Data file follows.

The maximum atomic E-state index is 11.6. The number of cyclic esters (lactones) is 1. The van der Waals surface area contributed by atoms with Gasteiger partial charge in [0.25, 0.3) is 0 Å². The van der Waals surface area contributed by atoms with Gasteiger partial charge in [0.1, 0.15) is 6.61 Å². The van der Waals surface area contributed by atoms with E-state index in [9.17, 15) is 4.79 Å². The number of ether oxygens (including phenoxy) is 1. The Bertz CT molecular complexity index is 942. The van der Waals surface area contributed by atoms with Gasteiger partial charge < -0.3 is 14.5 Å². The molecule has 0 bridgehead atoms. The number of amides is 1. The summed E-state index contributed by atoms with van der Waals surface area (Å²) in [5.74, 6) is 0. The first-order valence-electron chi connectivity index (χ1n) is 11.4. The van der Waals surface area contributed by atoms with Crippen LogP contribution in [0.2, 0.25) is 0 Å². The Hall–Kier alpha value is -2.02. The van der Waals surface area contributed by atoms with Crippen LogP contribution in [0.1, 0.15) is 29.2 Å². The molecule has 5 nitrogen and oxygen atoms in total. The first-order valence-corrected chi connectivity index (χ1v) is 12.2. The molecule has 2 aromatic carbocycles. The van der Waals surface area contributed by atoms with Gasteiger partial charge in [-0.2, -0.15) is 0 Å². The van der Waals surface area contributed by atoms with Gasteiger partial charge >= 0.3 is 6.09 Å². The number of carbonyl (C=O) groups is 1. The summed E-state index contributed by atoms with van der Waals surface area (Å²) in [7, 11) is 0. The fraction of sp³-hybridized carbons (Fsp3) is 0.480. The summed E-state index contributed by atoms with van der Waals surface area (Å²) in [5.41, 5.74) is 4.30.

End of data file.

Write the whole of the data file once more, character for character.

The maximum atomic E-state index is 11.6. The number of cyclic esters (lactones) is 1. The van der Waals surface area contributed by atoms with Gasteiger partial charge in [0.25, 0.3) is 0 Å². The van der Waals surface area contributed by atoms with Gasteiger partial charge in [0.1, 0.15) is 6.61 Å². The van der Waals surface area contributed by atoms with E-state index in [9.17, 15) is 4.79 Å². The number of ether oxygens (including phenoxy) is 1. The Bertz CT molecular complexity index is 942. The van der Waals surface area contributed by atoms with Gasteiger partial charge < -0.3 is 14.5 Å². The molecule has 0 bridgehead atoms. The number of amides is 1. The summed E-state index contributed by atoms with van der Waals surface area (Å²) in [5.74, 6) is 0. The first-order valence-electron chi connectivity index (χ1n) is 11.4. The van der Waals surface area contributed by atoms with Crippen LogP contribution in [0.2, 0.25) is 0 Å². The Hall–Kier alpha value is -2.02. The van der Waals surface area contributed by atoms with Crippen LogP contribution in [0.1, 0.15) is 29.2 Å². The molecule has 5 nitrogen and oxygen atoms in total. The first-order valence-corrected chi connectivity index (χ1v) is 12.2. The molecule has 2 aromatic carbocycles. The van der Waals surface area contributed by atoms with Gasteiger partial charge in [-0.2, -0.15) is 0 Å². The van der Waals surface area contributed by atoms with Gasteiger partial charge >= 0.3 is 6.09 Å². The number of carbonyl (C=O) groups is 1. The summed E-state index contributed by atoms with van der Waals surface area (Å²) in [7, 11) is 0. The fraction of sp³-hybridized carbons (Fsp3) is 0.480. The summed E-state index contributed by atoms with van der Waals surface area (Å²) in [5.41, 5.74) is 4.30.